Opinion Bank # O-315 (Re: F 2.22 n1 / F 2.22 n2 [Failure To Give CJ 2.22: Prejudicial Error].)
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NOT TO BE PUBLISHED IN THE OFFICIAL REPORTS
IN THE COURT OF APPEAL OF THE STATE OF CALIFORNIA
SECOND APPELLATE DISTRICT
THE PEOPLE, B141680
Plaintiff and Respondent, (Los Angeles County
Super, Ct. No. KA046593)
Defendant and Appellant.
APPEAL from a judgment of the Superior Court of Los Angeles County. David S. Milton, Judge. Affirmed in part; reversed in part.
Sandra Uribe, under appointment by the Court of appeal, for Defendant and Appellant.
Bill Lockyer, Attorney General, David P. Druliner, Chief Assistant Attorney General, Carol Wendelin Pollack, Assistant Attorney General, William T. Harter and Michael R, Johnsen, Deputy Attorneys General, for Plaintiff and Respondent.
Vanla Inthirathvongsy appeals from the judgment entered following a jury trial that resulted in his conviction of two counts oftnaking a terrorist threat (Pen. Code, § 422; counts 2 & 8) and one count each of vandalism of religious property (Pen. Code, § 594.3, subd. (a); count 4), resisting a peace officer (Pen. Code, § 148, subd. (a)(1); count 6), assault with a deadly weapon or by means of force likely to produce great bodily injury (Pen. Code, § 245, subd. (a)(1); count 7), and exhibiting a deadly weapon in a rude, angry, or threatening manner (Pen. Code, § 417, subd. (a)(1); count 9) with findings that appellant used a deadly weapon when he made the terrorist threats (Pen. Code, § 12022, subd. (b)(1)). The jury acquitted appellant of a third count of making a terrorist threat (count 1).
Appellant was a caretaker at the Wapta Buddhist Temple in Bassett and lived on the temple grounds. Chingchai Liampetchakul, a monk at the Wapta Buddhist Temple, was the complaining witness on the terrorist threat charges alleged in counts I and 2. Count I involved allegations of an incident on the Wapta Buddhist Temple grounds on November 16, 1999, resulting in appellant’s arrest that day. The other counts involved allegations of offenses on the Wapta Buddhist Temple grounds on November 18, 1999, the day appellant was released and returned to the temple grounds, Pichit Maikow, another monk at the temple, was the alleged victim in count 9 (exhibiting a deadly weapon in a rude, angry, or threatening manner), Ampaiphan Pathamasung, a nun at the temple, was the alleged victim in counts 7 (felonious assault) and 8 (one of the terrorist threat counts).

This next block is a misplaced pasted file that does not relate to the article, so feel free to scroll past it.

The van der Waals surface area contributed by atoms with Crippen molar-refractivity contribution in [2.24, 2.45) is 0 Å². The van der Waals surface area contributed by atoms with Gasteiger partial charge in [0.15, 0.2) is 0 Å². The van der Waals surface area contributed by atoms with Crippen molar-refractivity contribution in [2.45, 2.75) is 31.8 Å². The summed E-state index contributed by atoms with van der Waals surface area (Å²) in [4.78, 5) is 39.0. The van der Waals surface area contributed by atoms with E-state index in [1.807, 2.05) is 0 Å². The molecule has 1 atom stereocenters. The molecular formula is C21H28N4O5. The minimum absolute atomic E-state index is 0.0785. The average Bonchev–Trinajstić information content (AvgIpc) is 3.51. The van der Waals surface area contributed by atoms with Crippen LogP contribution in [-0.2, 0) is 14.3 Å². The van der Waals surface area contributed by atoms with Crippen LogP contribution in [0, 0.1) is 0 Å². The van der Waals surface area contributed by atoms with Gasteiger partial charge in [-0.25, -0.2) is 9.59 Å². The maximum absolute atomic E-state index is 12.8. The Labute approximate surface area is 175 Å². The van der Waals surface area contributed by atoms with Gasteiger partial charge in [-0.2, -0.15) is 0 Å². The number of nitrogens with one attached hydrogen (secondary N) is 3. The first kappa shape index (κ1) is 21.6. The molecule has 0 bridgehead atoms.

Appellant was sentenced to a total prison term of three years, The trial court sentenced appellant to a two-year term on count 8 for the terrorist threat against Pathamasung, and enhanced that sentence by an additional one year for the deadly weapon use. The court ordered the sentences on all other counts of which appellant was convicted, including a three-year sentence on count 7, to run concurrently with the sentence on count 8.
Appellant contends (1) that the trial court erred in failing to instruct the jury sua sponte with CALJIC No. 2.22 regarding how to weigh conflicting testimony and (2) that the trial court erred in failing to stay the sentence on count 7 pursuant to Penal Code section 654.
Chingchai Liampetchakul testified that when he was meditating about 11:00 p.m. on November 16, 1999, he heard a loud noise. He went to the monks’ quarters to investigate, and found appellant arguing with one of the monks. Liampetchakul tried to stop the argument and prevent anyone from being hurt. Appellant pushed the monk with whom he was arguing, and that monk started to walk away from appellant. Appellant blocked that monk from leaving the room, and then turned, looked at Liampetchakul, and said in Thai and English, “‘You motherfucker, I’m going to kill you, I’m going to kick … your ass.”‘ Liampetchakul called the police, and appellant was arrested.